Tropical Storm Erin has formed just west of the Cape Verde Islands and is forecast to strengthen as it moves across the Atlantic, at least for a couple of days.
The storm was moving at about 15 mph to the west-northwest, with maximum sustained winds of 40 mph, as of about 11 a.m. Thursday, according to the National Hurricane Center. And it is forecast to move into conditions favorable for it to intensify, with moist air and low wind shear, when varying wind speeds at different altitudes, inhibiting storm development.
But beyond that, by the weekend, models show the storm moving into drier air. That could cause it to weaken or dissipate by early next week, before reaching the Caribbean islands.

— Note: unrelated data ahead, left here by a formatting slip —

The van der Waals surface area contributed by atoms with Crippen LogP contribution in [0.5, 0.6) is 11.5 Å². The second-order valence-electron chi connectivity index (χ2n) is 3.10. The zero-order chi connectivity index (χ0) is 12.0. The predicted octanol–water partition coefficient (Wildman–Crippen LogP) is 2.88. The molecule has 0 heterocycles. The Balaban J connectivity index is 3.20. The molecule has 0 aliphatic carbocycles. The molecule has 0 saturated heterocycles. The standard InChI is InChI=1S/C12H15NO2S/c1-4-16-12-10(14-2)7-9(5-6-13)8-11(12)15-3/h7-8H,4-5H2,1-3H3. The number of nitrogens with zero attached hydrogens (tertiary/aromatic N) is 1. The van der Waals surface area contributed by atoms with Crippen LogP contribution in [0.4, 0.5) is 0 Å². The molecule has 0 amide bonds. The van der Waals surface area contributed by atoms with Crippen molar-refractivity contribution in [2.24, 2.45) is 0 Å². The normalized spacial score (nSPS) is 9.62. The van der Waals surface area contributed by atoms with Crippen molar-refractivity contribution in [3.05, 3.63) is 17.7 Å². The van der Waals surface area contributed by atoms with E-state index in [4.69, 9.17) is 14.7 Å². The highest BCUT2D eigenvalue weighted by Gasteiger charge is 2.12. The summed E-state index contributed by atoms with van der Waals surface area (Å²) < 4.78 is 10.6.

Forecasters are meanwhile still watching another tropical system to the southeast of Mexico's Yucatan peninsula. Observations showed it became slightly less organized by early Thursday morning than it was on Wednesday, but expect it could still strengthen once it moves over the Gulf of Mexico.
The hurricane center gave it a 50 percent chance of developing into a tropical storm within the next 48 hours. AccuWeather.com cautions it could eventually bring flooding to the Southeast U.S.